'The Walking Dead' Season 7 Episode 2 Recap
Welcome to "The Walking Dead" mishpucha, King Ezekiel.
It's been a full week since Negan's “batting practice” scene during the season seven premiere, and the internet still seems pretty pissed at the show's creators.
It was a plot move that was almost universally panned by critics and fans alike that led to not one but two of the show's more likable characters getting axed from the story.
RETWEET IF YOU'RE WATCHING THE WALKING DEAD RIGHT NOW AND WISHED GLENN DIDN'T DIE! #TheWalkingDead #TWD pic.twitter.com/HnDOjO3bQE — Purge/Trenton (@PurgeAF) October 31, 2016
Top to bottom, the episode had something for everyone to hate -- from how callously two show staples were thrown away to the excessively gory nature in which Glenn and Abraham's deaths were handled.
So, how does AMC possibly follow up? By featuring an episode that acts as if last week's 45-minute bloodbath never happened.
This week's remarkably tame chapter exclusively deals with Carol and Morgan who make their way to The Kingdom, *sigh* another picturesque safe haven in the middle of the zombie apocalypse that seems like a great place on paper but, of course, has one or two deal-breaking flaws (aka, pretty much all the show seems to do at this point).
#TheWalkingDead #TWD @WalkingDead_AMC @kharypayton When I first saw #KingEzekiel and Shiva on-screen... pic.twitter.com/FDroE7rMpH — Rose Hart (@RoseHart321) October 31, 2016
This town's primary flaw is named King Ezekiel, an eccentric fan favorite from the comic books who acts as mayor/life coach of The Kingdom. He has kick-ass dreads, a beautiful deep voice and a domesticated tiger named Sheva.
It's all pretty badass.
Carol, who wants nothing more than to be back on her lone soldier quest, is an immediate critic of the town's setup.
After receiving medical treatment for a gunshot wound she sustained in episode one, she reams out Morgan for bringing her to another one of these flawed villages, at one point calling the place a “damn circus.”
That is the main conflict of the episode. The Kingdom is a completely fine place to live. It has its own crops, friendly people, a mediocre a cappella group and at least some form of governmental structure.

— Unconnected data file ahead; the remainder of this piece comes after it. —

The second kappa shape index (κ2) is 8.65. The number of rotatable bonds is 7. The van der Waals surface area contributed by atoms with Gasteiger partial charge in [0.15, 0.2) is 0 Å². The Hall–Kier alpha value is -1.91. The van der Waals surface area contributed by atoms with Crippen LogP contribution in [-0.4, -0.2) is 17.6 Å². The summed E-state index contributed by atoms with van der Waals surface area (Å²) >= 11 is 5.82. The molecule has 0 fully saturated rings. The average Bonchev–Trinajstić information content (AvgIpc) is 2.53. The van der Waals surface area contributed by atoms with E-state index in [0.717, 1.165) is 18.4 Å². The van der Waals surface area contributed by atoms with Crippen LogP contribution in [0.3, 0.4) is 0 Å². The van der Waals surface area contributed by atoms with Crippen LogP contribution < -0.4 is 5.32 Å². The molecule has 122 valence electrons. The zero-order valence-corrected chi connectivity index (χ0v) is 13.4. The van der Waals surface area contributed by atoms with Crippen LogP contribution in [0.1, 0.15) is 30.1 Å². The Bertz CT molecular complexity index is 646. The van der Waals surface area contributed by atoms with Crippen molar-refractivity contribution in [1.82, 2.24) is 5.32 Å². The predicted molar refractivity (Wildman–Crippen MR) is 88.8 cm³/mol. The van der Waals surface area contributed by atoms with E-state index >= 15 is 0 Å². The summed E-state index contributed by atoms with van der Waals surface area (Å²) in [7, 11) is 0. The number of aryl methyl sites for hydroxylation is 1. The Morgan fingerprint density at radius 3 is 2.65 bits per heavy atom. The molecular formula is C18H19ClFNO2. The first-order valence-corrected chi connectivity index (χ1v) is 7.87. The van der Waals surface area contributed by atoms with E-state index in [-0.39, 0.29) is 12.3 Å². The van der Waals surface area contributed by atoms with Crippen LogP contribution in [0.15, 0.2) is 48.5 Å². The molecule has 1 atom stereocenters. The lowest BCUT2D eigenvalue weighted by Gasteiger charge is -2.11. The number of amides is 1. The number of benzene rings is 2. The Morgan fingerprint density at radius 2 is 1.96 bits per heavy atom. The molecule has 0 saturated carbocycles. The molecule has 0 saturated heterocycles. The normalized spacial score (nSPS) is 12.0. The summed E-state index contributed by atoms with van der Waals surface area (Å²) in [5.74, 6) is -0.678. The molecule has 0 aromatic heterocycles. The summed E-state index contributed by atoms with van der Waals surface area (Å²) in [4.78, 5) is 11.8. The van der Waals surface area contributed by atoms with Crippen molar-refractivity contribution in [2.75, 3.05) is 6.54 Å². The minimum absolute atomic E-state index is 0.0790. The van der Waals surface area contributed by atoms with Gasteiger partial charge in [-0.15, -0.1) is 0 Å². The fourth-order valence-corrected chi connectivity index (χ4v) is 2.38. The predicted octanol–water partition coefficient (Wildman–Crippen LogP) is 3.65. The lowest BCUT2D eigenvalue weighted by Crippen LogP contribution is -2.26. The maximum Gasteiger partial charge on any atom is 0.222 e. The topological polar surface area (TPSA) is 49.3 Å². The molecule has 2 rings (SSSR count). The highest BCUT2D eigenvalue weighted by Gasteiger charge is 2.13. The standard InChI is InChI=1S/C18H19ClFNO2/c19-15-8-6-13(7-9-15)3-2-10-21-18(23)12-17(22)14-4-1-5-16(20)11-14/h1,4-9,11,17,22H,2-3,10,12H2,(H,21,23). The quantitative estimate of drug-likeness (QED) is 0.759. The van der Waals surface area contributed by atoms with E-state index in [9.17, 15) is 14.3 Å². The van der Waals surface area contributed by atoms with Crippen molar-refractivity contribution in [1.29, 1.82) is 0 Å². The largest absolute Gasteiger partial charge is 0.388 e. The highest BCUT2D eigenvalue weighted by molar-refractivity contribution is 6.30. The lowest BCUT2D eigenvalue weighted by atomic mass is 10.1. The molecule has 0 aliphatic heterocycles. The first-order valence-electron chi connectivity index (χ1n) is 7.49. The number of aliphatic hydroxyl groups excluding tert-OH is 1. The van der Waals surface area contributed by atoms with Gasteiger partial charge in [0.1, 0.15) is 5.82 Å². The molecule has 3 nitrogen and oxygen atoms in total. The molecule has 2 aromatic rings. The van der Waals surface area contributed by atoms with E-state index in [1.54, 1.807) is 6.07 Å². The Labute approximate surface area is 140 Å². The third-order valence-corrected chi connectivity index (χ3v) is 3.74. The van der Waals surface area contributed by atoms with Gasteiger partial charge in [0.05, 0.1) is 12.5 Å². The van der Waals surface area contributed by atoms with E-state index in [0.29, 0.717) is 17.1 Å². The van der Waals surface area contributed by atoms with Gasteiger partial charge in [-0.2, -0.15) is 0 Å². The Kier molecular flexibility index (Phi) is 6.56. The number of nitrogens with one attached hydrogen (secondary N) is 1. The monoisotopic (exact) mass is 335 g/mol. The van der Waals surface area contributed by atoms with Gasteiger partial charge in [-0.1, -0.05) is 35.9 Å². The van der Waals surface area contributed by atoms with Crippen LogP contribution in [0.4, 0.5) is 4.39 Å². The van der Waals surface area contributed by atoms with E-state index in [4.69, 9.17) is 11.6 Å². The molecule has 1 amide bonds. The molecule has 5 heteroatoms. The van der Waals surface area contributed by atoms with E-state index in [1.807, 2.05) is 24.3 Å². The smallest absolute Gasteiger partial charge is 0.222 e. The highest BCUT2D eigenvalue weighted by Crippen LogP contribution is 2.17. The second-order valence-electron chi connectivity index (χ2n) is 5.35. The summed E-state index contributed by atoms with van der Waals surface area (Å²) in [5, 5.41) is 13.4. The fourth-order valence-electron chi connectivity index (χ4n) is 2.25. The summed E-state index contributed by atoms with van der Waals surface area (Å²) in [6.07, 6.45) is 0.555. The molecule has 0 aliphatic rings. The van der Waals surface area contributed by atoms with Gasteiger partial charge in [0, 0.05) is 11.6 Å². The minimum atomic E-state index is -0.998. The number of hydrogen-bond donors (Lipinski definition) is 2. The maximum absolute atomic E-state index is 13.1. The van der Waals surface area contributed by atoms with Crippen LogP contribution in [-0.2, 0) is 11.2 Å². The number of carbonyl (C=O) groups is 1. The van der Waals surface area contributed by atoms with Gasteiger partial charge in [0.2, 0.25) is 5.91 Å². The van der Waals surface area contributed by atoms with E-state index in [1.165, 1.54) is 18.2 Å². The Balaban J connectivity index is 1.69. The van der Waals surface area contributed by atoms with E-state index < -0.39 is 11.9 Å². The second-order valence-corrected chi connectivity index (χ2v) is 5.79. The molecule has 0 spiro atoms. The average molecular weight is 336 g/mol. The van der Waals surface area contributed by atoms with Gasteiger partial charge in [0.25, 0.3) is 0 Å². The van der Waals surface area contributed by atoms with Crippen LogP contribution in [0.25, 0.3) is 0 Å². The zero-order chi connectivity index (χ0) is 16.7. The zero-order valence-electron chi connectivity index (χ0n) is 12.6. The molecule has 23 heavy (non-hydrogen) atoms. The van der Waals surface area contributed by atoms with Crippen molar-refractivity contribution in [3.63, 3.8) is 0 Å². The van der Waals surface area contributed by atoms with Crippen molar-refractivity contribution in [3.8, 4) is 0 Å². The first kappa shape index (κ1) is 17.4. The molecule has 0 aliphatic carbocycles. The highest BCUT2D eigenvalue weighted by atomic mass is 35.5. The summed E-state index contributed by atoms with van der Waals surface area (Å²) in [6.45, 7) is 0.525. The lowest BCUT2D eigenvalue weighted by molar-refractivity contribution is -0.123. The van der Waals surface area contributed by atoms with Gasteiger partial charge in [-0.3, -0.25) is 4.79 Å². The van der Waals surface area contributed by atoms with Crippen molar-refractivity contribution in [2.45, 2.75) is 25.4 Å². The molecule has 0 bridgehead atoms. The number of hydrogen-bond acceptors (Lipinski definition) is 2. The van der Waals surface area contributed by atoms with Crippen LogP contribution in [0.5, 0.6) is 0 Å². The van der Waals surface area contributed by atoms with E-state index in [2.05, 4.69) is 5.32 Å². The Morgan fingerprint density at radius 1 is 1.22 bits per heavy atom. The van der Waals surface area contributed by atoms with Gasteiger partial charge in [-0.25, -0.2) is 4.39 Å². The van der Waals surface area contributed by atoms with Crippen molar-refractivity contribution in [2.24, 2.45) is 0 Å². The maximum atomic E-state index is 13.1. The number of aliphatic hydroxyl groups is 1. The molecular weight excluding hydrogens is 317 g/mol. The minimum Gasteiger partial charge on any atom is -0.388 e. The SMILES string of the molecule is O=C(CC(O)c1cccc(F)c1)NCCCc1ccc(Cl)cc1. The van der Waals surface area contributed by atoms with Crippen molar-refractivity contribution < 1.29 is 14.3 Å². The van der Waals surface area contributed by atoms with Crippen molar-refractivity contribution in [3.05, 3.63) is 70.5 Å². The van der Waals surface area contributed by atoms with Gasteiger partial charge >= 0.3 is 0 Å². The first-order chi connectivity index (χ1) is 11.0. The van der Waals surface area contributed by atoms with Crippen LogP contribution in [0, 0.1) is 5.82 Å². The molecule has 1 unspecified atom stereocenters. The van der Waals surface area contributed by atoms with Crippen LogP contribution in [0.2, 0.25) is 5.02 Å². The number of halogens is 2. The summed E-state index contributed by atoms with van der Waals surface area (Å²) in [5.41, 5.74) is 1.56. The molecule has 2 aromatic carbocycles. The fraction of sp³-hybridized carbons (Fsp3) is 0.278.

Morgan wants nothing more than to work in another one of these zombie Kibbutzes, yet Carol can't seem to get out soon enough.
She spends the first half of the episode stealing goods to make her way out while Morgan becomes deeper ingrained in The Kingdom's social structure.
He is quickly recruited by King Ezekiel to go out on runs and eventually takes on the role of training a perspective future leader, Ben.
One of the runs Morgan is a part of involves a transaction between members of The Kingdom and The Saviors -- Negan's group. Earlier in the episode, we watch King Ezekiel round up several pigs and feed them zombies to get their stomachs full of “rot.”
These pigs are then given to The Saviors, who don't know the pigs they made the deal with have been munching on zombie bodies this entire time.
So, there we go. We have our second Kingdom red flag. They're a zen-like anti-violence refuge who are low-key trying to poison The Saviors with zombie pigs, admittedly out of fear they won't win in a fight against Negan's crew.
People watching The Walking Dead on my tl & talking about rotten pigs and tainted meat. What the hell is going on with this show pic.twitter.com/Wl3cQPW9IK — Bonnie Salvatore (@DcmtManuel) October 31, 2016
Eventually, Carol steals enough goods to make her escape but is caught by King Ezekiel. The two have a heart to heart where she outlines her odd zombie hipster POV on the situation.
She thinks the real authentic life experience starts outside of these gates and King Ezekiel is "selling these people a fairytale.”
He calmly responds,
Maybe they need a fairytale.
The episode ends with Carol being dropped off at her lonely new home outside of town. She and Morgan have a cute little goodbye where they reminisce about all the times they've tried to kill each other.
Just as she's beginning to settle in, though, King Zeke appears with his tiger and a pomegranate, presumably to try and either figure her out a bit more or to recruit her back to The Kingdom.
All in all, this episode was clearly filler for the show's bigger story. It was a much needed slow-paced palette cleanser from last week's emotional tsunami.
Nobody died, and with the exception of an early scene where Carol imagines certain walkers as the humans they once were, there wasn't much emotional weight to report back about.
There is a lot of heavy lifting for the show's creators in the upcoming weeks. They need to figure out how to differentiate The Kingdom from the four billion other human reserves the crew has fallen into over seven seasons.
They also need a way to win back fan support when we dive back into Rick n' co's storyline after the giant turd they dropped on us last week.
The jury is still out on if they'll ever be able to achieve that at this point.
Final quick thoughts:
1. Tigers are an underrated badass animal sidekick. Obviously the top three are Lion, Bear and The Rock in “The Scorpion King,” but tigers have got to fall in the top 10 somewhere.
2. Seriously, what was up with that a cappella group? I assumed one of the best parts of the apocalypse is a cappella would be dead and gone. Supposedly that's not the case, though. Effing white people.
3. If Carol and King Ezekiel start going out, their celeb couple name would be CarolKing.
4. King Ezekiel's voice is beautiful. Seriously, he reminds me of that homeless guy with the announcer voice the internet was obsessed with a few years ago.
5. This tweet made me furious.
What'd you guys think of the episode?